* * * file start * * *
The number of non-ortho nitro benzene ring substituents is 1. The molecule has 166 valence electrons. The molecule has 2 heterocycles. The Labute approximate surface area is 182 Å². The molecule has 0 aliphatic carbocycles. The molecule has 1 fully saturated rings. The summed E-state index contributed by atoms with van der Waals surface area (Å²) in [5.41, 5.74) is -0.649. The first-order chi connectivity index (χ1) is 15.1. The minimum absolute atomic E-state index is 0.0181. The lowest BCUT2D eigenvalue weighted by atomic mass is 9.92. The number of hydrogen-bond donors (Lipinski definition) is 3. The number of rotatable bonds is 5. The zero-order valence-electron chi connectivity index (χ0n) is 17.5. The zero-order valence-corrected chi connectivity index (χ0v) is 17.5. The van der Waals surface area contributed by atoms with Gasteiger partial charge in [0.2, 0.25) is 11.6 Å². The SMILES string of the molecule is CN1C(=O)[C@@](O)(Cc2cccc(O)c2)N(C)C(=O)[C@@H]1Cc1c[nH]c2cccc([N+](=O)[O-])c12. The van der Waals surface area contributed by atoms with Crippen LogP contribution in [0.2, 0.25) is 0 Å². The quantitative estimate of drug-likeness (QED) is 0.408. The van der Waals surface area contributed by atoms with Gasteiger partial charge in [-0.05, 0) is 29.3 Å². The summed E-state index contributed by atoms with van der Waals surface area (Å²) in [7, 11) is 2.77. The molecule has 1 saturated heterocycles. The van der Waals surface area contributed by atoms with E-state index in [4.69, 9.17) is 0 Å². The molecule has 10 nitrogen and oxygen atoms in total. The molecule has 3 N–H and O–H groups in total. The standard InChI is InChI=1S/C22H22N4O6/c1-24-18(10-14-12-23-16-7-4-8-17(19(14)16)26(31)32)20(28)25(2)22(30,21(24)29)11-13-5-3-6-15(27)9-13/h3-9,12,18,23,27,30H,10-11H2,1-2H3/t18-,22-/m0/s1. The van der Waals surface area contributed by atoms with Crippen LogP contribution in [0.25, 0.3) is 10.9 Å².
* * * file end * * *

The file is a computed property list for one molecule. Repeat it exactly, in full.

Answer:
The number of non-ortho nitro benzene ring substituents is 1. The molecule has 166 valence electrons. The molecule has 2 heterocycles. The Labute approximate surface area is 182 Å². The molecule has 0 aliphatic carbocycles. The molecule has 1 fully saturated rings. The summed E-state index contributed by atoms with van der Waals surface area (Å²) in [5.41, 5.74) is -0.649. The first-order chi connectivity index (χ1) is 15.1. The minimum absolute atomic E-state index is 0.0181. The lowest BCUT2D eigenvalue weighted by atomic mass is 9.92. The number of hydrogen-bond donors (Lipinski definition) is 3. The number of rotatable bonds is 5. The zero-order valence-electron chi connectivity index (χ0n) is 17.5. The zero-order valence-corrected chi connectivity index (χ0v) is 17.5. The van der Waals surface area contributed by atoms with Gasteiger partial charge in [0.2, 0.25) is 11.6 Å². The SMILES string of the molecule is CN1C(=O)[C@@](O)(Cc2cccc(O)c2)N(C)C(=O)[C@@H]1Cc1c[nH]c2cccc([N+](=O)[O-])c12. The van der Waals surface area contributed by atoms with Crippen LogP contribution in [0.2, 0.25) is 0 Å². The quantitative estimate of drug-likeness (QED) is 0.408. The van der Waals surface area contributed by atoms with Gasteiger partial charge in [-0.05, 0) is 29.3 Å². The summed E-state index contributed by atoms with van der Waals surface area (Å²) in [7, 11) is 2.77. The molecule has 1 saturated heterocycles. The van der Waals surface area contributed by atoms with E-state index in [4.69, 9.17) is 0 Å². The molecule has 10 nitrogen and oxygen atoms in total. The molecule has 3 N–H and O–H groups in total. The standard InChI is InChI=1S/C22H22N4O6/c1-24-18(10-14-12-23-16-7-4-8-17(19(14)16)26(31)32)20(28)25(2)22(30,21(24)29)11-13-5-3-6-15(27)9-13/h3-9,12,18,23,27,30H,10-11H2,1-2H3/t18-,22-/m0/s1. The van der Waals surface area contributed by atoms with Crippen LogP contribution in [0.25, 0.3) is 10.9 Å².